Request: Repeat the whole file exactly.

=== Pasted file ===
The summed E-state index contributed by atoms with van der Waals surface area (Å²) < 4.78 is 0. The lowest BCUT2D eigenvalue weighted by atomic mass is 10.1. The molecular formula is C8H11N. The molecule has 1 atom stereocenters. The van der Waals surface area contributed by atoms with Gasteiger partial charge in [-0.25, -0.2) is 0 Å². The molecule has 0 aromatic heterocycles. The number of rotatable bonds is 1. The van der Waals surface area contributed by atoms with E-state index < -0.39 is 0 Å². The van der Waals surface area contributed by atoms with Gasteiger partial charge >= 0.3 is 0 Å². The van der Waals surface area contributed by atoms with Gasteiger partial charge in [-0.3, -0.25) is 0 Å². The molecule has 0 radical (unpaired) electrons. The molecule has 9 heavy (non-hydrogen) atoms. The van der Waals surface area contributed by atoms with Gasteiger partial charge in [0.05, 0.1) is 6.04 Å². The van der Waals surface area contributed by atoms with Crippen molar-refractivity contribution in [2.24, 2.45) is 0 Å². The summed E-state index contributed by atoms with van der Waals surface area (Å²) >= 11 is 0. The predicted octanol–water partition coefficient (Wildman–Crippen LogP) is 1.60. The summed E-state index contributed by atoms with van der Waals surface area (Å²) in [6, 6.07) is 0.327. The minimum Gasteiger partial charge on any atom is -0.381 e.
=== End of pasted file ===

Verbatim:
The summed E-state index contributed by atoms with van der Waals surface area (Å²) < 4.78 is 0. The lowest BCUT2D eigenvalue weighted by atomic mass is 10.1. The molecular formula is C8H11N. The molecule has 1 atom stereocenters. The van der Waals surface area contributed by atoms with Gasteiger partial charge in [-0.25, -0.2) is 0 Å². The molecule has 0 aromatic heterocycles. The number of rotatable bonds is 1. The van der Waals surface area contributed by atoms with E-state index < -0.39 is 0 Å². The van der Waals surface area contributed by atoms with Gasteiger partial charge >= 0.3 is 0 Å². The van der Waals surface area contributed by atoms with Gasteiger partial charge in [-0.3, -0.25) is 0 Å². The molecule has 0 radical (unpaired) electrons. The molecule has 9 heavy (non-hydrogen) atoms. The van der Waals surface area contributed by atoms with Gasteiger partial charge in [0.05, 0.1) is 6.04 Å². The van der Waals surface area contributed by atoms with Crippen molar-refractivity contribution in [2.24, 2.45) is 0 Å². The summed E-state index contributed by atoms with van der Waals surface area (Å²) >= 11 is 0. The predicted octanol–water partition coefficient (Wildman–Crippen LogP) is 1.60. The summed E-state index contributed by atoms with van der Waals surface area (Å²) in [6, 6.07) is 0.327. The minimum Gasteiger partial charge on any atom is -0.381 e.